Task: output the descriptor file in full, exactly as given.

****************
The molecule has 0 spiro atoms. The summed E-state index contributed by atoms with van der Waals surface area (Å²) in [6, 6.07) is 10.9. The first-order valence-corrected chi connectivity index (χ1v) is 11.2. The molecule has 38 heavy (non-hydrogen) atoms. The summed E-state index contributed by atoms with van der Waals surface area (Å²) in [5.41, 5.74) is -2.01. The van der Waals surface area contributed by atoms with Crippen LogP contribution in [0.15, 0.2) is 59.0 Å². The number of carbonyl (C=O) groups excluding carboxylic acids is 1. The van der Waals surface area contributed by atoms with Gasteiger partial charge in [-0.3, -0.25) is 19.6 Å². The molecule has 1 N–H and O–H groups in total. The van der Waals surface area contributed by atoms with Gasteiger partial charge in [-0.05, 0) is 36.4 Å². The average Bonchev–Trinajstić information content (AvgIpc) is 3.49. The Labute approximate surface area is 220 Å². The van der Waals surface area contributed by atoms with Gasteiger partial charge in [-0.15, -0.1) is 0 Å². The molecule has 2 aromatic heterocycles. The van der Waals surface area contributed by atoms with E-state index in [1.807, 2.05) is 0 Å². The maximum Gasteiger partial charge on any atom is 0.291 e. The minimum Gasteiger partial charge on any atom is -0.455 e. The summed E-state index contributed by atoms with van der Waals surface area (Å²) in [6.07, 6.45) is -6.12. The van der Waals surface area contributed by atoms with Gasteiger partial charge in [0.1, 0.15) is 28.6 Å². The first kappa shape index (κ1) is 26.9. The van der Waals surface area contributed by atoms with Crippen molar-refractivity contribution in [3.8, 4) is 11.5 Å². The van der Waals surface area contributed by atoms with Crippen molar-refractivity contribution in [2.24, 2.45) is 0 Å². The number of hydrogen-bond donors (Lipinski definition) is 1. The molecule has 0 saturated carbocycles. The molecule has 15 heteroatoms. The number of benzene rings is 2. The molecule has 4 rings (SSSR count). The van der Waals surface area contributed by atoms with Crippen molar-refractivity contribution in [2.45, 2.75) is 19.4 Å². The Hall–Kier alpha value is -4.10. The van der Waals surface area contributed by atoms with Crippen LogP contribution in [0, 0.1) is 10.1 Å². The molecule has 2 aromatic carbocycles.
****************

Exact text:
The molecule has 0 spiro atoms. The summed E-state index contributed by atoms with van der Waals surface area (Å²) in [6, 6.07) is 10.9. The first-order valence-corrected chi connectivity index (χ1v) is 11.2. The molecule has 38 heavy (non-hydrogen) atoms. The summed E-state index contributed by atoms with van der Waals surface area (Å²) in [5.41, 5.74) is -2.01. The van der Waals surface area contributed by atoms with Crippen LogP contribution in [0.15, 0.2) is 59.0 Å². The number of carbonyl (C=O) groups excluding carboxylic acids is 1. The van der Waals surface area contributed by atoms with Gasteiger partial charge in [-0.3, -0.25) is 19.6 Å². The molecule has 1 N–H and O–H groups in total. The van der Waals surface area contributed by atoms with Gasteiger partial charge in [-0.05, 0) is 36.4 Å². The average Bonchev–Trinajstić information content (AvgIpc) is 3.49. The Labute approximate surface area is 220 Å². The van der Waals surface area contributed by atoms with Gasteiger partial charge in [-0.15, -0.1) is 0 Å². The molecule has 2 aromatic heterocycles. The van der Waals surface area contributed by atoms with E-state index in [1.807, 2.05) is 0 Å². The maximum Gasteiger partial charge on any atom is 0.291 e. The minimum Gasteiger partial charge on any atom is -0.455 e. The summed E-state index contributed by atoms with van der Waals surface area (Å²) in [6.07, 6.45) is -6.12. The van der Waals surface area contributed by atoms with Gasteiger partial charge in [0.1, 0.15) is 28.6 Å². The first kappa shape index (κ1) is 26.9. The van der Waals surface area contributed by atoms with Crippen molar-refractivity contribution in [3.8, 4) is 11.5 Å². The van der Waals surface area contributed by atoms with Crippen molar-refractivity contribution in [2.24, 2.45) is 0 Å². The number of hydrogen-bond donors (Lipinski definition) is 1. The molecule has 0 saturated carbocycles. The molecule has 15 heteroatoms. The number of benzene rings is 2. The molecule has 4 rings (SSSR count). The van der Waals surface area contributed by atoms with Crippen molar-refractivity contribution in [2.45, 2.75) is 19.4 Å². The Hall–Kier alpha value is -4.10. The van der Waals surface area contributed by atoms with Crippen LogP contribution in [0, 0.1) is 10.1 Å². The molecule has 2 aromatic carbocycles.